"You agreed, Broseph," Mabel corrected smugly as her arm returned to normal and she released him. Thus was the power of the Fukku Fukku no Mi, which allowed her to hook into anything, regardless of its composition, and leave it unmarked.

"I swear," Dipper vowed, eyes narrowing. "One of these days I'm going to eat a Devil's Fruit and I am just going to torment you with my power..."

Mabel waved him off with a giggle. Dipper had been making the threat ever since Grunkle Stan had accidentally left the Fukku Fukku no Mi unguarded in its locked chest inside its locked room inside its locked house. When the twins had stumbled upon it, a game of rock-paper-scissors had decided who would eat it and Dipper had cursed his predictability ever since. Of course, Dipper had found two more Fruits that Mabel knew of and so far had yet to eat them...

"I'm waiting for a Logia," he'd claim to her face as he sold them off. But would always mutter, once he thought she couldn't hear, "Or until you stop fishing for Sea Kings."

Which was totally ridiculous. Mabel fished for Mermen (one day, Mermando... one day Mabel will find you again~). It was just that Sea Kings were a bit more common and occasionally pulled her into the water. The butt-heads.

Marco was certain that, if Dipper ever actually ate a Devil's Fruit, the twins would manage to both drown while trying to simultaneously save the other from drowning. It was much safer to just make sure that one of them could swim and save the whole crew the hassle.

"What'd you even drag me down for?" Dipper demanded, his precious cap held in one hand while he straightened his shirt with the other.

She grabbed him by the hand and screamed gleefully into his face. "Random dance party for no reason!"

With that, Star grabbed his shoulder from behind and dragged the twins down the stairs to the deck below.

There was partying to be done.

Star Butterfly, Princess of the of Mewnie Kingdom of South Blue, danced like a crazy person on the deck of the Shooting Star to the 'music' put out by Greg and Beatrice. Mabel danced alongside her, just as crazy as she, and her brother dragged along kicking and screaming all the while.

From the bannister above, her first mate Marco had left the helm to watch as Star made to drag Wirt above deck to join in on the fun.

Marco smiled as he leaned against the railing, watching his friends forcing his other friends to party, thankful that for once Star hadn't dragged him along.

This ship was so many things for the people who called it home. But one constant was that the Shooting Star was freedom.

Freedom in a literal sense for the former slaves. The Shooting Star was a sanctuary for Wirt. It had only taken him a month aboard to stop looking over his shoulder, waiting for his crewmates to rat out him and his brother. For Greg it was a playground and a home and for Beatrice... well, Marco wasn't quite sure. He suspected that it might be Wirt that was her sanctuary rather than the ship, but if that was so then Marco wasn't going to get involved.

He'd leave that to Star and Mabel.

Marco shuddered suddenly, despite the balmy weather, in sympathy for the two oldest members of the crew.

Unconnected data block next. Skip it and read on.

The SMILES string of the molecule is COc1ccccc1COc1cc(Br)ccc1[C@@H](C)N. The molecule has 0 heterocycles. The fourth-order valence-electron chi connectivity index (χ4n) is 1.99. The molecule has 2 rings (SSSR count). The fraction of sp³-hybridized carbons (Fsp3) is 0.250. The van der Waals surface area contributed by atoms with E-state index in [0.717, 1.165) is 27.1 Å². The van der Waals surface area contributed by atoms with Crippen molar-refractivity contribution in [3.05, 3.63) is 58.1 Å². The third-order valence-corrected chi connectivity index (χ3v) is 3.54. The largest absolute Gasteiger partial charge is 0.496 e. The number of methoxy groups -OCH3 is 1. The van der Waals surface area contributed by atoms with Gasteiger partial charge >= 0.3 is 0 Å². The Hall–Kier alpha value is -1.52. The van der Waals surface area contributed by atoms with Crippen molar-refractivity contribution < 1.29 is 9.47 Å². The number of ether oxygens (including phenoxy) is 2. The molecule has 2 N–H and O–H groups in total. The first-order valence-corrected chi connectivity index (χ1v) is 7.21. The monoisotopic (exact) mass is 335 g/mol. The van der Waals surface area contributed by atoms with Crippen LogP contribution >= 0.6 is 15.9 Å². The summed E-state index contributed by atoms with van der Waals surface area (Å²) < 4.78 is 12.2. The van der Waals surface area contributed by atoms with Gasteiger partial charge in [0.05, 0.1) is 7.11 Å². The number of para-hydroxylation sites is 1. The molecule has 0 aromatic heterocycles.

Then there were the Twins... Dipper and Mabel were running from something. Or maybe running to it? They sought the truth of so many things, their Great Uncle's disappearance barely scratching the surface. But the secrets of the Grand Line were ones that the World Government kept tightly under wraps and those who discovered them were likely to meet their end by the Cipher Pols of the Marines.

Aboard the Shooting Star, as pirates and rogues, they were free to pursue their research. Free to discover and learn and experience the world. Marco couldn't begrudge them that.

That was exactly why he was there too.

Marco had met Star just three days into the Princess's voyage. He'd been fishing, quite peacefully, when the Shooting Star shot by and capsized him.

That's what happens when you try to sail a full-sized galleon on your own, you know. The galleon tends to go where it wants, regardless of what you might do.

Star destroyed his dinghy and almost drowned him that day. And then Marine Captain Ludo's forces had almost destroyed his village. It was the beginnings of a strange and arguably beautiful friendship.

Star had fought off the Kappa-Fruit user and his army of SMILE-doped thugs, using the power of her family's Devil-Fruit infused scepter.

Marco had helped. His family line was the reason his small village hadn't really needed the Marines in three centuries.

But when all was said and done, Marco had always meant to stay behind. The idea of leaving had never even occurred to him until Star asked him to tag along. And why would it?

His family's dojo had been protecting the village for three centuries. And Marco was his father's only heir! It had always been expected for him to spend his life there, honing his family's art and keeping the village safe from pirates and Marines alike.

But then she offered him the world.

'I'm going to see it all!' She had proclaimed that day. 'Every island. Every person. I'll climb every mountain and see everything!'

She'd been in the same position as him. A ruler tied to her throne. A shepherd tied to his flock. Their chains were metaphorical, but they were so tight they might've been forged of steel.

And she'd thrown them off. She'd cast them aside. She'd rule, one day, she always swore. But not until she'd lived.

Star had said as much, blood on her face and Ludo's forces on the retreat. And she'd fight off anyone who tried to tell her that she couldn't. All she needed was the right crew to see her through it.

How could he say no?

One day he'd return home, Marco knew. He'd take over the dojo, probably marry and raise an heir to inherit the family fighting style. And when they were of age, he'd send them off into the world, so that they could see just what they were fighting for.

But until then, Marco would follow Star, just like the rest of them. And he knew a little secret that the rest of them didn't.

It wasn't the Shooting Star that was freedom. Not the ship that was home. It was just Star.

And he'd follow her to the ends of the earth. He wasn't sure if she knew it yet, or even if the rest of the crew did, but they all would.

She was worth it. They all were.